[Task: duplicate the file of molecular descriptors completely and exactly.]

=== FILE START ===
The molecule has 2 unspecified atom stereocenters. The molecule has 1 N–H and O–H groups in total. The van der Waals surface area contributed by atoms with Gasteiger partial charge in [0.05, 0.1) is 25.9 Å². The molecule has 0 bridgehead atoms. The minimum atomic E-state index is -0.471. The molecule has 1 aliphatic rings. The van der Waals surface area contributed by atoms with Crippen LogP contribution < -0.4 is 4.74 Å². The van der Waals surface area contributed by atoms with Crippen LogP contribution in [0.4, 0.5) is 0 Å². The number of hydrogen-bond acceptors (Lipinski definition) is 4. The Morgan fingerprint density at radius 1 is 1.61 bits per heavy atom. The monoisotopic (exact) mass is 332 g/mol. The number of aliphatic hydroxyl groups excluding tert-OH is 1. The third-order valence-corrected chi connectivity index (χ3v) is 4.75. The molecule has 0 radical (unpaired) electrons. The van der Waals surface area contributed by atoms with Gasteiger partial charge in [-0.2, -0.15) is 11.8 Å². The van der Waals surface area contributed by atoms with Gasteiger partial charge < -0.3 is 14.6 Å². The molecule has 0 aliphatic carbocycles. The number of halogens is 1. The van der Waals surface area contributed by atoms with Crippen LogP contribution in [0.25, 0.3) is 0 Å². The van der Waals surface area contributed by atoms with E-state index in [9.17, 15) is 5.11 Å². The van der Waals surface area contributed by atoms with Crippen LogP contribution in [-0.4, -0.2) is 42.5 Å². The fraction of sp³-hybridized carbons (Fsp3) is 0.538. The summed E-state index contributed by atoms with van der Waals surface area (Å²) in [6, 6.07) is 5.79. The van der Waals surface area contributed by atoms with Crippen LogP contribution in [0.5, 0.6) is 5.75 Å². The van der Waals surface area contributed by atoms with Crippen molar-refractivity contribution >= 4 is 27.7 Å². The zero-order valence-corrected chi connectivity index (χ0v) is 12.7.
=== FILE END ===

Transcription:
The molecule has 2 unspecified atom stereocenters. The molecule has 1 N–H and O–H groups in total. The van der Waals surface area contributed by atoms with Gasteiger partial charge in [0.05, 0.1) is 25.9 Å². The molecule has 0 bridgehead atoms. The minimum atomic E-state index is -0.471. The molecule has 1 aliphatic rings. The van der Waals surface area contributed by atoms with Crippen LogP contribution < -0.4 is 4.74 Å². The van der Waals surface area contributed by atoms with Crippen LogP contribution in [0.4, 0.5) is 0 Å². The number of hydrogen-bond acceptors (Lipinski definition) is 4. The Morgan fingerprint density at radius 1 is 1.61 bits per heavy atom. The monoisotopic (exact) mass is 332 g/mol. The number of aliphatic hydroxyl groups excluding tert-OH is 1. The third-order valence-corrected chi connectivity index (χ3v) is 4.75. The molecule has 0 radical (unpaired) electrons. The van der Waals surface area contributed by atoms with Gasteiger partial charge in [-0.2, -0.15) is 11.8 Å². The van der Waals surface area contributed by atoms with Gasteiger partial charge < -0.3 is 14.6 Å². The molecule has 0 aliphatic carbocycles. The number of halogens is 1. The van der Waals surface area contributed by atoms with Crippen LogP contribution in [0.25, 0.3) is 0 Å². The van der Waals surface area contributed by atoms with E-state index in [9.17, 15) is 5.11 Å². The van der Waals surface area contributed by atoms with Crippen LogP contribution in [-0.4, -0.2) is 42.5 Å². The fraction of sp³-hybridized carbons (Fsp3) is 0.538. The summed E-state index contributed by atoms with van der Waals surface area (Å²) in [6, 6.07) is 5.79. The van der Waals surface area contributed by atoms with Crippen LogP contribution in [0.5, 0.6) is 5.75 Å². The van der Waals surface area contributed by atoms with Crippen molar-refractivity contribution >= 4 is 27.7 Å². The zero-order valence-corrected chi connectivity index (χ0v) is 12.7.